61. Busi MV, Gómez-Casati DF, Mariano PA, Araya A, Zabaleta E. Nuclear-encoded mitochondrial complex I gene expression is restored to normal levels by inhibition of unedited ATP9 transgene expression in Arabidopsis thaliana. Plant Physiol Biochem. 2006;44(1):1–6.

    Article  CAS  PubMed  Google Scholar 

  62. Stoll K, Jonietz C, Binder S. In Arabidopsis thaliana two co-adapted cyto-nuclear systems correlate with distinct ccmC transcript sizes. Plant J. 2015;81(2):247–57.

    Article  CAS  PubMed  Google Scholar 

  63. Bentolila S, Oh J, Hanson MR, Bukowski R. Comprehensive high-resolution analysis of the role of an Arabidopsis gene family in RNA editing. PLoS Genet 2013, 9(6).

  64. Mower JP, Palmer JD. Patterns of partial RNA editing in mitochondrial genes of Beta vulgaris. Mol Genet Genomics. 2006;276(3):285–93.

    Article  CAS  PubMed  Google Scholar 

  65. Ticak T, Kountz DJ, Girosky KE, Krzycki JA, Ferguson DJ Jr. A nonpyrrolysine member of the widely distributed trimethylamine methyltransferase family is a glycine betaine methyltransferase. Proc Natl Acad Sci USA. 2014;111(43):E4668–E76.

    Article  ADS  CAS  PubMed  PubMed Central  Google Scholar 

  66. Liu X, Luo Y, Mohamed OA, Liu D, Wei G. Global transcriptome analysis of Mesorhizobium alhagi CCNWXJ12-2 under salt stress. BMC Microbiol 2014, 14.

  67. Xiong Y, Yu Q, Xiong Y, Zhao J, Lei X, Liu L, Liu W, Peng Y, Zhang J, Li D et al. The complete mitogenome of Elymus sibiricus and insights into itsevolutionary pattern based on simple repeat sequences of seed plant mitogenomes. Front Plant Sci 2022, 12.

  68. Zhang H, Liu J, Dang Q, Wang X, Chen J, Lin X, Yang N, Du J, Shi H, Liu Y et al. Ribosomal protein RPL5 regulates colon cancer cell proliferation and migration through MAPK/ERK signaling pathway. BMC Mol Cell Biology 2022, 23(1).

  69. Liu L, Du Y, Folk RA, Wang S, Soltis DE, Shang F, Li P. Plastome evolution in Saxifragaceae and multiple plastid capture events involving Heuchera and Tiarella. Frontiers in Plant Science 2020, 11.

  70. De Zoysa T, Hauke AC, Iyer NR, Marcus E, Ostrowski SM, Fay JC, Phizicky EM. A connection between the ribosome and two S. pombe tRNA modification mutants subject to rapid tRNA decay. bioRxiv: the preprint server for biology 2023.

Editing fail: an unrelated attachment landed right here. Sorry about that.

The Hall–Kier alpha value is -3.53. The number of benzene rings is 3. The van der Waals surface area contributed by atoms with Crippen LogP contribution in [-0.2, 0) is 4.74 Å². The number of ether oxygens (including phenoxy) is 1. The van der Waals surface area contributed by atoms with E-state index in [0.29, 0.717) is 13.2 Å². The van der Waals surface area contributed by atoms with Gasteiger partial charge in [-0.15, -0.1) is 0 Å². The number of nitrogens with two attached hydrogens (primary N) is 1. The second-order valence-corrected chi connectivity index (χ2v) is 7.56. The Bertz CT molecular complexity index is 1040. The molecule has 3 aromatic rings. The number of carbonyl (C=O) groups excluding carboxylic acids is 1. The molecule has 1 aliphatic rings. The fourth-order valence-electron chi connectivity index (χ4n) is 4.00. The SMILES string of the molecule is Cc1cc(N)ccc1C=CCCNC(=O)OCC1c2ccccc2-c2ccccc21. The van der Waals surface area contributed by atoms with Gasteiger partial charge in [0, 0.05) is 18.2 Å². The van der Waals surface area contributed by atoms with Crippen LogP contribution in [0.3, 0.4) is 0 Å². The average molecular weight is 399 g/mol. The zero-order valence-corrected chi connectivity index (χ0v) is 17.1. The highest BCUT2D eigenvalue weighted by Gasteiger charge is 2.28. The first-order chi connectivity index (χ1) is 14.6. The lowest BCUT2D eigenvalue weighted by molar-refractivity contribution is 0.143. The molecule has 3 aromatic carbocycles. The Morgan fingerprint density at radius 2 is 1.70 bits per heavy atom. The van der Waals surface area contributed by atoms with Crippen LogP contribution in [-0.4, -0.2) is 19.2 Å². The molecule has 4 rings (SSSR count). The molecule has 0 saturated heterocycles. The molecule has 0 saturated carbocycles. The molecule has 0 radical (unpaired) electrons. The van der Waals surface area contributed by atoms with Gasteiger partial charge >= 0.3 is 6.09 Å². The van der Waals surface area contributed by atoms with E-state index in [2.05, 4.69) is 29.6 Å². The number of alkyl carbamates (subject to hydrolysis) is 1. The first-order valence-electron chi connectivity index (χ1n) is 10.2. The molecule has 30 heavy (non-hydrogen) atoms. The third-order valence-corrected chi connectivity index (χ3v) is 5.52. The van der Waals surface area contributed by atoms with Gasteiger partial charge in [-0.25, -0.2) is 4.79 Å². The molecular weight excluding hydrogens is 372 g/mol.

71. Yisilam G, Liu Z, Turdi R, Chu Z, Luo W, Tian X. Assembly and comparative analysis of the complete mitochondrial genome of Isopyrum anemonoides (Ranunculaceae). PLoS ONE. 2023;18(10):e0286628–e28.

    Article  CAS  PubMed  PubMed Central  Google Scholar 

  72. Moin M, Bakshi A, Saha A, Dutta M, Madhav SM, Kirti PB. Rice ribosomal protein large subunit genes and their spatio-temporal and stress regulation. Front Plant Sci 2016, 7.

  73. Desai MM, Fisher DS. Beneficial mutation-selection balance and the effect of linkage on positive selection. Genet 2007, 176(3):1759–98.

  74. Li J, Xu Y, Shan Y, Pei X, Yong S, Liu C, Yu J. Assembly of the complete mitochondrial genome of an endemic plant, Scutellaria tsinyunensis, revealed the existence of two conformations generated by a repeat-mediated recombination. Planta 2021, 254(2).

Download references


This research was supported by National Natural Science Foundation of China (grant nos. 32070244 and 32300187).

Author information

Authors and Affiliations



H.X. and H.W. conceptualized the basic idea and plan the study; H.W. and L.X. collected the materials; L.X, J.W., and T.Z. participated in the data analysis; L.X. and H.W. prepared the manuscript; and all authors read and approved the final manuscript.

Corresponding authors

Correspondence to Hongxing Xiao or Huaying Wang.

Ethics declarations

Ethical approval and consent to participate